Some advisers are tricky souls: they ask clients cleverly loaded questions to reveal biases in their analysis.
They aren’t trying to make them look blinkered or ignorant – far from it. Rather, it’s all part of the game of serving their best interests.
Take this question, which you might ask a college basketball fan. How many times does the team that’s trailing at halftime come back and win? We’ll provide the answer straight away: 23%. Offer the question and you’ll almost always hear a greater probability. Indeed, most people think the underdogs stage a comeback at least twice as often, despite the implied illogic: after all, if a team was bested in the first half, the second half should reveal a similar pattern. So what’s at the root of this bias?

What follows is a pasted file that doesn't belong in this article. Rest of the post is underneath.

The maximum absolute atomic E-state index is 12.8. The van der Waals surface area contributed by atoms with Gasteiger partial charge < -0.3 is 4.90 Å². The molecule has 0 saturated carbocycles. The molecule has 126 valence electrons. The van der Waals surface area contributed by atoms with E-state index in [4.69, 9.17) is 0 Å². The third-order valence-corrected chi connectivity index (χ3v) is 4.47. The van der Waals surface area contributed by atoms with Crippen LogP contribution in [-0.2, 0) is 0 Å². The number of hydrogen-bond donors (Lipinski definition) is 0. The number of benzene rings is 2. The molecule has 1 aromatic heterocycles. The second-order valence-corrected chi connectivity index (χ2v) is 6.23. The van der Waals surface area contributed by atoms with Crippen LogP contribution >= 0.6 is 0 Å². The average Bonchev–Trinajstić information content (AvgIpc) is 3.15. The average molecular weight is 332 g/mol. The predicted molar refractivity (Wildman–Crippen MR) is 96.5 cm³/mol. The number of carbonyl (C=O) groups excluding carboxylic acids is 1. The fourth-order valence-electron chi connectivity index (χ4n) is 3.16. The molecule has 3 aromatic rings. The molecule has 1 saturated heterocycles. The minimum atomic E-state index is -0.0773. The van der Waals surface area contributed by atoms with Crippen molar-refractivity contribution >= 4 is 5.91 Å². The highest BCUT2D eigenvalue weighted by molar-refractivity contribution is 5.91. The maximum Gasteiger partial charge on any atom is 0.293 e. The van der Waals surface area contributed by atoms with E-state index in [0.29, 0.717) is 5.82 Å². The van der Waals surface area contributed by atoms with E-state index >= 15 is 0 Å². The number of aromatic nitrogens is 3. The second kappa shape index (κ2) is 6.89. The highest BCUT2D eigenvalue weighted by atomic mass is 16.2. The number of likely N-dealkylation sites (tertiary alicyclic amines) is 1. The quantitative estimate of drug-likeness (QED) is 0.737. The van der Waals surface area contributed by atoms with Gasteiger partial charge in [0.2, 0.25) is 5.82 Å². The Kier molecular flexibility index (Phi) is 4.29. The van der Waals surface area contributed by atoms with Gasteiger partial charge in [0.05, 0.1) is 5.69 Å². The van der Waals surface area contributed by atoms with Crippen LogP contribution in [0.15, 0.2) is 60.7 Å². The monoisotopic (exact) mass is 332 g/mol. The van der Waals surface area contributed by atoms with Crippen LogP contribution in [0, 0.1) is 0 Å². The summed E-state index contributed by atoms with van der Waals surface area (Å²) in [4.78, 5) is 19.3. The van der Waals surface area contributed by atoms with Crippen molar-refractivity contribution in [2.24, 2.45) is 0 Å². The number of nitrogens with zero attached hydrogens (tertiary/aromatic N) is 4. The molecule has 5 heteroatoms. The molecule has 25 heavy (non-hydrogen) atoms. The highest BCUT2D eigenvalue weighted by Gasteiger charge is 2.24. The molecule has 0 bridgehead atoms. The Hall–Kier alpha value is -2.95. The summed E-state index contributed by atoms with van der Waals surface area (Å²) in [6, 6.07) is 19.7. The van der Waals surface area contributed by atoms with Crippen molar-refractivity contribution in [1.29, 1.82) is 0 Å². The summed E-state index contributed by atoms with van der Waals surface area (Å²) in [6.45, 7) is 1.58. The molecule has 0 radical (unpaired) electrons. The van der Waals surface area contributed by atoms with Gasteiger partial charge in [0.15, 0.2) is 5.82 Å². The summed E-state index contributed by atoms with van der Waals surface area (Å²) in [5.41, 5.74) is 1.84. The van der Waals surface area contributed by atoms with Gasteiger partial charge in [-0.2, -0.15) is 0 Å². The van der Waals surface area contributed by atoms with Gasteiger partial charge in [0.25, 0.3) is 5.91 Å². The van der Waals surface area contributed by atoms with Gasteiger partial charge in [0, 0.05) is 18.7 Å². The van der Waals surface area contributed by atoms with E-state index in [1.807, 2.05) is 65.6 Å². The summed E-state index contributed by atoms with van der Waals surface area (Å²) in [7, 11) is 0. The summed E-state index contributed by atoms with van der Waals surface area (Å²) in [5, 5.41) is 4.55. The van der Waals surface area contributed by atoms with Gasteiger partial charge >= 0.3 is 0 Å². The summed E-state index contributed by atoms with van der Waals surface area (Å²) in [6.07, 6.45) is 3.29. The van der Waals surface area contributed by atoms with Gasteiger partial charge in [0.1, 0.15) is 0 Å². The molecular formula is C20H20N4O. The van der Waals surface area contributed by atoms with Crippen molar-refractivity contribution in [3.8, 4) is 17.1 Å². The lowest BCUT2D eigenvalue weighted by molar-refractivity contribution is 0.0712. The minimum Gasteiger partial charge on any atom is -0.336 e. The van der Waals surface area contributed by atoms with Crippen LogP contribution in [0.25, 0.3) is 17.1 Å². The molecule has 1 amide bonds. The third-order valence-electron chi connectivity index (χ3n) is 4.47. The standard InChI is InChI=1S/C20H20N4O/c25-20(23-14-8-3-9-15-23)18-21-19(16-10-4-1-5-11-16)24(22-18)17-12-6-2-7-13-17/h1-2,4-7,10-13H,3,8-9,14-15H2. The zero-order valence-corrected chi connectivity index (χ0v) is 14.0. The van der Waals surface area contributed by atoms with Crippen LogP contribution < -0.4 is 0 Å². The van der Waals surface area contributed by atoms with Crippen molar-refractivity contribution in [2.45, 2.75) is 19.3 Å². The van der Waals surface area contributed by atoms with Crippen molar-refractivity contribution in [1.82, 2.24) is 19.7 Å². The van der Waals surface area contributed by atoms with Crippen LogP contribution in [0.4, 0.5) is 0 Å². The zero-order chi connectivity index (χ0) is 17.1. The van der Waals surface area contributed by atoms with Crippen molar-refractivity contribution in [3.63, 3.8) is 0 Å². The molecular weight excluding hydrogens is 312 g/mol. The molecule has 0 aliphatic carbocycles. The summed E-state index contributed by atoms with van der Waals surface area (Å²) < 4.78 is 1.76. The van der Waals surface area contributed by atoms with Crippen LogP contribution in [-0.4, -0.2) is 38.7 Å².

It’s simple enough: unfounded optimism. Rooting for the best is OK if you’re following your favorite team, as it makes things fun and causes no harm (unless you’ve splashed out on a mad wager). When it comes to the performance of your estate plan or stock portfolio, being the bright-eyed Candide is a danger beyond measure. Rational analysis is the order of the day – not empty wishes.
Here’s a clever one: your favorite uncle gives you $10,000. You decide to invest his largesse on 100 shares each of two companies, priced at $50/share. Over the first month, one group of shares loses 50% of its value, while the other gains 50%. What should you do?
Most respondents would say sell the winner, record a nice gain and feel just swell. If you like capital gains taxes (remember, the $10g was a gift), that’s the correct answer. Sell the loser (which is now likely fairly valued, anyway) and you recognize a tax-reducing loss. Personal biases, like the stock market itself, are tricky little devils.
For more information, please read:
6 questions that can reveal clients’ behavioral biases | OnWallStreet